(env)$ createdb -T template_postgis geodjango

Unfortunately, running that gave me the following error:

createdb: database creation failed: ERROR:  template database "template_postgis" does not exist
Let me try a modified version (modified because my user doesn't have the privileges needed to create extensions) of the steps laid out here:
(env)$ createdb geodjango
(env)$ sudo su - postgres
$ psql geodjango
psql (9.3.9)
Type "help" for help.

geodjango=# CREATE EXTENSION postgis;
geodjango=# \q
$ exit
Now let me resume where I left off before the error:
(env)$ python sqlmigrate world 0001
CREATE TABLE "world_worldborder" ("id" serial NOT NULL PRIMARY KEY, "name" varchar(50) NOT NULL, "area" integer NOT NULL, "pop2005" integer NOT NULL, "fips" varchar(2) NOT NULL, "iso2" varchar(2) NOT NULL, "iso3" varchar(3) NOT NULL, "un" integer NOT NULL, "region" integer NOT NULL, "subregion" integer NOT NULL, "lon" double precision NOT NULL, "lat" double precision NOT NULL, "mpoly" geometry(MULTIPOLYGON,4326) NOT NULL);
CREATE INDEX "world_worldborder_mpoly_id" ON "world_worldborder" USING GIST ("mpoly" );

(env)$ python migrate
Operations to perform:
  Synchronize unmigrated apps: gis, messages, staticfiles
  Apply all migrations: world, admin, contenttypes, auth, sessions
Synchronizing apps without migrations:
  Creating tables...
    Running deferred SQL...
  Installing custom SQL...
Running migrations:
  Rendering model states... DONE
  Applying contenttypes.0001_initial... OK
  Applying auth.0001_initial... OK
  Applying admin.0001_initial... OK
  Applying contenttypes.0002_remove_content_type_name... OK
  Applying auth.0002_alter_permission_name_max_length... OK
  Applying auth.0003_alter_user_email_max_length... OK
  Applying auth.0004_alter_user_username_opts... OK
  Applying auth.0005_alter_user_last_login_null... OK
  Applying auth.0006_require_contenttypes_0002... OK
  Applying sessions.0001_initial... OK
  Applying world.0001_initial... OK
Progress!  Let me keep going and see if my good fortune holds:
(env)$ python shell
Python 3.4.0 (default, Jun 19 2015, 14:20:21)
[GCC 4.8.2] on linux
Type "help", "copyright", "credits" or "license" for more information.
>>> import os
>>> import world
>>> world_shp = os.path.abspath(os.path.join(os.path.dirname(world.__file__),
...                             'data/TM_WORLD_BORDERS-0.3.shp'))
>>> from django.contrib.gis.gdal import DataSource
>>> ds = DataSource(world_shp)
>>> print(ds)
/home/[user/geodjango/geodjango/world/data/TM_WORLD_BORDERS-0.3.shp (ESRI Shapefile)
>>> print(len(ds))
>>> lyr = ds[0]
>>> print(lyr)
>>> print(lyr.geom_type)
>>> print(len(lyr))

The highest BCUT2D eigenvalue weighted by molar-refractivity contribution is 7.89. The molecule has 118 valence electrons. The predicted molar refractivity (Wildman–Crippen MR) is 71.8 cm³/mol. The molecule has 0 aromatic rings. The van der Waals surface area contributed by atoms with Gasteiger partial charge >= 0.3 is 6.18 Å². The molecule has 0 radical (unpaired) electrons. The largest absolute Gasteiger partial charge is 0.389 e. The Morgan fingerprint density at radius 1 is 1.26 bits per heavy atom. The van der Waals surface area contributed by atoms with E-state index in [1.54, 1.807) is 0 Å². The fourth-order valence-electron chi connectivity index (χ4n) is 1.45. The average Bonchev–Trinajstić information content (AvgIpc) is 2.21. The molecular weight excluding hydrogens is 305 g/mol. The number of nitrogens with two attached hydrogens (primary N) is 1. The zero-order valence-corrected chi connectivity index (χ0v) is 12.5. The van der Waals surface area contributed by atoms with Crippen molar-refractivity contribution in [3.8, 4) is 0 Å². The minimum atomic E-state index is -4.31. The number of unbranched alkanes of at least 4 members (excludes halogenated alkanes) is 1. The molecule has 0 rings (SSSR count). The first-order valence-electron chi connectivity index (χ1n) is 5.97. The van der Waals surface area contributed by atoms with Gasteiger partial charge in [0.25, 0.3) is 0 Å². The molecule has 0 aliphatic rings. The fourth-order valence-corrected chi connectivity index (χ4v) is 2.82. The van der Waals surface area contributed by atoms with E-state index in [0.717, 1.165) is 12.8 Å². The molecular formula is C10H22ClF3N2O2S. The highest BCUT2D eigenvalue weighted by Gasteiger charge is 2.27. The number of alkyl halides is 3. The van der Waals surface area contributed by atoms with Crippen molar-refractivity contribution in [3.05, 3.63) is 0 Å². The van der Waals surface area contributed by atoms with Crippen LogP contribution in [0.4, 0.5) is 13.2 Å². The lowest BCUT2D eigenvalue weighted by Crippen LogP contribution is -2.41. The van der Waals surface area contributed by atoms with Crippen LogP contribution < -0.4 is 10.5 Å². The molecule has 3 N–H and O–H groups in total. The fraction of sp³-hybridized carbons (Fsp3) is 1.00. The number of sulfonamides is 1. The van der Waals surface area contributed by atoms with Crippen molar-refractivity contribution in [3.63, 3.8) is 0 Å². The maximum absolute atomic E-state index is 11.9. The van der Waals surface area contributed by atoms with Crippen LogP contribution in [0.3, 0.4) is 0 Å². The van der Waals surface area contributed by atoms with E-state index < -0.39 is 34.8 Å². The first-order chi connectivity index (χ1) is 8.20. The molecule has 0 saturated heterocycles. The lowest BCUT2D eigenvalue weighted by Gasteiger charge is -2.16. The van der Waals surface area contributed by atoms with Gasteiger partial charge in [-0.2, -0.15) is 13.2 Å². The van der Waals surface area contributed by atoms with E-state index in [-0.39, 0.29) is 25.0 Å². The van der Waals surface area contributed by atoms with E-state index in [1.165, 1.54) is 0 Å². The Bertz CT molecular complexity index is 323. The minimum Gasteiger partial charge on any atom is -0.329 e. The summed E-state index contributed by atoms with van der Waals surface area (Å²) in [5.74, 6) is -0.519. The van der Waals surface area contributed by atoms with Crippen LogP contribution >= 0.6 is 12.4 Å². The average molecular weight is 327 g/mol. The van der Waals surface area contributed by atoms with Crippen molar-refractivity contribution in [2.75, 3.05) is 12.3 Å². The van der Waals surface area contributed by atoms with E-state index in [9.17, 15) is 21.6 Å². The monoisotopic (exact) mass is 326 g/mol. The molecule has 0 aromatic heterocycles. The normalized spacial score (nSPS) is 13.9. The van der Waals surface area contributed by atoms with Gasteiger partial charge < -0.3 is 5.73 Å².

The tutorial continues with several other interactive examples showing how to use GeoDjango's pythonic interface to the GDAL library.  I began experimenting with python's GDAL wrapper back in April as part of the Introduction to GIS Programming and Algorithms course I took at George Mason University.  I documented the installation of these tools in a post at that time.  The ability to "play" with data at run time is one of the many things I love about Python, and this tutorial, like most python tutorials, is making good use of that powerful pedagogical feature of the language.  There is no need for me to recount the other examples here, however, so I'll skip over them.

The next step in the tutorial is to create a file in the world app named that contains the following:
import os
from django.contrib.gis.utils import LayerMapping
from .models import WorldBorder

world_mapping = {
    'fips' : 'FIPS',
    'iso2' : 'ISO2',
    'iso3' : 'ISO3',
    'un' : 'UN',
    'name' : 'NAME',
    'area' : 'AREA',
    'pop2005' : 'POP2005',
    'region' : 'REGION',
    'subregion' : 'SUBREGION',
    'lon' : 'LON',
    'lat' : 'LAT',
    'mpoly' : 'MULTIPOLYGON',

world_shp = os.path.abspath(os.path.join(os.path.dirname(__file__), 'data/TM_WORLD_BORDERS-0.3.shp'))

def run(verbose=True):
    lm = LayerMapping(WorldBorder, world_shp, world_mapping,
                      transform=False, encoding='iso-8859-1'), verbose=verbose)
Note: The tutorial lists: from models import WorldBorder, which will cause an import error.  models needs to be .models for this to work.

After making that change, I was able to:
(env) python shell
>>> from world import load
and watch as the countries of the world were loaded into the database.

Creating the github repo

Now would a good time to create a github repo.  First, I'll create a .gitignore file inside the top level geodjango directory (where is located) that lists the things I don't want in the repository:
This will tell git not to include the virtual environment, the python byte code files, and any vim swap files.  Next install git and initialize the repository:
(env)$ sudo aptititude install git
(env)$ git init
Now I'll check to see what a git add . would add:
(env)$ git add -n .
Since it looked good, I'll add do it, after configuring my git email and user:
(env)$ git config --global [github email address]
(env)$ git config --global [github name]
(env)$ git add .
(env)$ git commit -a
Initial commit.
Now push it to github (after adding an ssh key and creating a learn_geodjango project on github):
git remote add origin[user]/learn_geodjango.git
git push -u origin master
With the github repo now created, I'll continue the tutorial in a future post.